Cassini Uncovers Even More Evidence for Enceladus’ Hidden Ocean

A concept of the subsurface structure of Saturn's moon Enceladus (NASA/JPL-Caltech)
A concept of the subsurface structure of Saturn’s moon Enceladus (NASA/JPL-Caltech)

It’s been suspected for nearly a decade that Saturn’s 315-mile-wide moon Enceladus harbors a hidden ocean beneath its frozen crust, thanks to observations by the Cassini spacecraft of icy plumes spraying from its southern pole, and now scientists have even more evidence supporting its existence: Doppler measurements of the moon’s gravity taken during Cassini’s flybys show variations indicative of a subsurface southern sea as deep as the Pacific’s Mariana Trench!

Enceladus surrounds Saturn with its icy spray
Enceladus surrounds Saturn with its icy spray

From a NASA press release:

“The way we deduce gravity variations is a concept in physics called the Doppler Effect, the same principle used with a speed-measuring radar gun,” said Sami Asmar of NASA’s Jet Propulsion Laboratory (JPL) in Pasadena, Calif., a coauthor of the paper. “As the spacecraft flies by Enceladus, its velocity is perturbed by an amount that depends on variations in the gravity field that we’re trying to measure. We see the change in velocity as a change in radio frequency, received at our ground stations here all the way across the solar system.”

The gravity measurements suggest a large, possibly regional, ocean about 6 miles (10 kilometers) deep, beneath an ice shell about 19 to 25 miles (30 to 40 kilometers) thick.

“The Cassini gravity measurements show a negative gravity anomaly at the south pole that however is not as large as expected from the deep depression detected by the onboard camera. Hence the conclusion that there must be a denser material at depth that compensates the missing mass: very likely liquid water, which is seven percent denser than ice. The magnitude of the anomaly gave us the size of the water reservoir.”

– Luciano Iess, Sapienza University of Rome, lead author

The subsurface ocean evidence supports the inclusion of Enceladus among the most likely places in our solar system to host microbial life. Before Cassini reached Saturn in July 2004, no version of that short list included this icy moon, barely 300 miles (500 kilometers) in diameter.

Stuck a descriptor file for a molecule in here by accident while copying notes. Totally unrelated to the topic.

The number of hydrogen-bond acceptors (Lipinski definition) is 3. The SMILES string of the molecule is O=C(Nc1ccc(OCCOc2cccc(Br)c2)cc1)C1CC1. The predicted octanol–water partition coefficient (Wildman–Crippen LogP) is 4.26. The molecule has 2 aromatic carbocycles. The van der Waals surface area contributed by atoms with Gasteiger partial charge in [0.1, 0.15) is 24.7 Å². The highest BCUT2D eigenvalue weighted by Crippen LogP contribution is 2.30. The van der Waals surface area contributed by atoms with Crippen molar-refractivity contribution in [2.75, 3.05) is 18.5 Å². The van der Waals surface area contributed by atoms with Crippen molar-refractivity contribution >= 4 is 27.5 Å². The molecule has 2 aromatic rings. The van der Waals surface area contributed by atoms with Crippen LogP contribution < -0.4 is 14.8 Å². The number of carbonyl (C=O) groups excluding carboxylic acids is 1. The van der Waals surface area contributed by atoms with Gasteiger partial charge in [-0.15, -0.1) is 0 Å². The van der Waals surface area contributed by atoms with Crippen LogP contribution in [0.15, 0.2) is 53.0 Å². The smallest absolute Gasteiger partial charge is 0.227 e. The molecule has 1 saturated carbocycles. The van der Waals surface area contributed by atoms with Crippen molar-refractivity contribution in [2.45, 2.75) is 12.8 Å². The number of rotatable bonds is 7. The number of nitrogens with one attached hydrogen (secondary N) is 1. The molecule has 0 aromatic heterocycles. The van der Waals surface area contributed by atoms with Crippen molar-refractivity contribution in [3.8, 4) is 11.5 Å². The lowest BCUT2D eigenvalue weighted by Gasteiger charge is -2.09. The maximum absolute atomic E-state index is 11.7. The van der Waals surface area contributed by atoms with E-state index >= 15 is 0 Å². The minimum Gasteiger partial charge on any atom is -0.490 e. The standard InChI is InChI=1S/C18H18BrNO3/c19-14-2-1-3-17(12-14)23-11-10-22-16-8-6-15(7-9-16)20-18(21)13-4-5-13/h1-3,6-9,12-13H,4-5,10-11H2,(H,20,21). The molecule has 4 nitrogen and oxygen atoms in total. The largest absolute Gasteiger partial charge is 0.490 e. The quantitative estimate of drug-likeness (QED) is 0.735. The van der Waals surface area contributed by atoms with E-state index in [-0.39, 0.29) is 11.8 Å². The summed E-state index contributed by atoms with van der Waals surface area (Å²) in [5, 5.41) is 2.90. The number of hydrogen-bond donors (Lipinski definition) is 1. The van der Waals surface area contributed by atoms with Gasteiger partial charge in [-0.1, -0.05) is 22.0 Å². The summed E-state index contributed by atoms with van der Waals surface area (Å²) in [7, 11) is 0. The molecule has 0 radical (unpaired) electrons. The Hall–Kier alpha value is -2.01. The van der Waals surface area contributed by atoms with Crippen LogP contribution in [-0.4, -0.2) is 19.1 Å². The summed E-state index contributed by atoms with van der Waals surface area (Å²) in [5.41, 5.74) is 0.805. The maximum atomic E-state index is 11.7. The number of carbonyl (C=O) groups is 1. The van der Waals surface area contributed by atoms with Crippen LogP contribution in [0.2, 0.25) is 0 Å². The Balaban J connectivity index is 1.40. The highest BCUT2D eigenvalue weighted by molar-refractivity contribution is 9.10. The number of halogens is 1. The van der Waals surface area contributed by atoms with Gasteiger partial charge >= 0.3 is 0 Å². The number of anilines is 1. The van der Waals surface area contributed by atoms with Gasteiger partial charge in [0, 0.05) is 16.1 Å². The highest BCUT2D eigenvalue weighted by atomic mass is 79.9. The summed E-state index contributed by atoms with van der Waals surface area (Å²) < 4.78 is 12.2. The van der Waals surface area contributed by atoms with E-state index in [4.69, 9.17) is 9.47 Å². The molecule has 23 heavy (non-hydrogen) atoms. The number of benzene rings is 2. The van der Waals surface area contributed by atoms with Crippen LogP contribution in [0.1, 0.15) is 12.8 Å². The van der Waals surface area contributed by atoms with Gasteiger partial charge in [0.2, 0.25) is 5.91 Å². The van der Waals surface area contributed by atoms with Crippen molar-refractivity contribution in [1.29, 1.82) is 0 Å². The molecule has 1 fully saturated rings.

Me at the 70-meter antenna at NASA's Goldstone DSN complex (© Jason Major)
Me at the 70-meter antenna at NASA’s Goldstone DSN complex (© Jason Major)

“This then provides one possible story to explain why water is gushing out of these fractures we see at the south pole,” said David Stevenson of the California Institute of Technology, Pasadena, one of the paper’s co-authors.

The findings were published in the April 4 edition of Science.

The data were collected by Cassini and received at NASA’s Deep Space Network in Goldstone, California — a site which I had the opportunity to visit on April 2, 2014, as part of a NASA Social event honoring the facility’s 50th anniversary.

Read more in the NASA press release here and in an article on here.


  1. Rincewind says:

    Very interesting, thanks for keeping me updated. Your blog is great!

    Liked by 1 person

  2. Anne Bonney says:

    Very cool graphic. Thanks.

    Liked by 1 person

  3. Jeff Barani says:

    And also cool the pic with Jason and the 70-meter antenna. Waouww the beast !!
    Jeff Barani from Vence (French Riviera)

    Liked by 1 person

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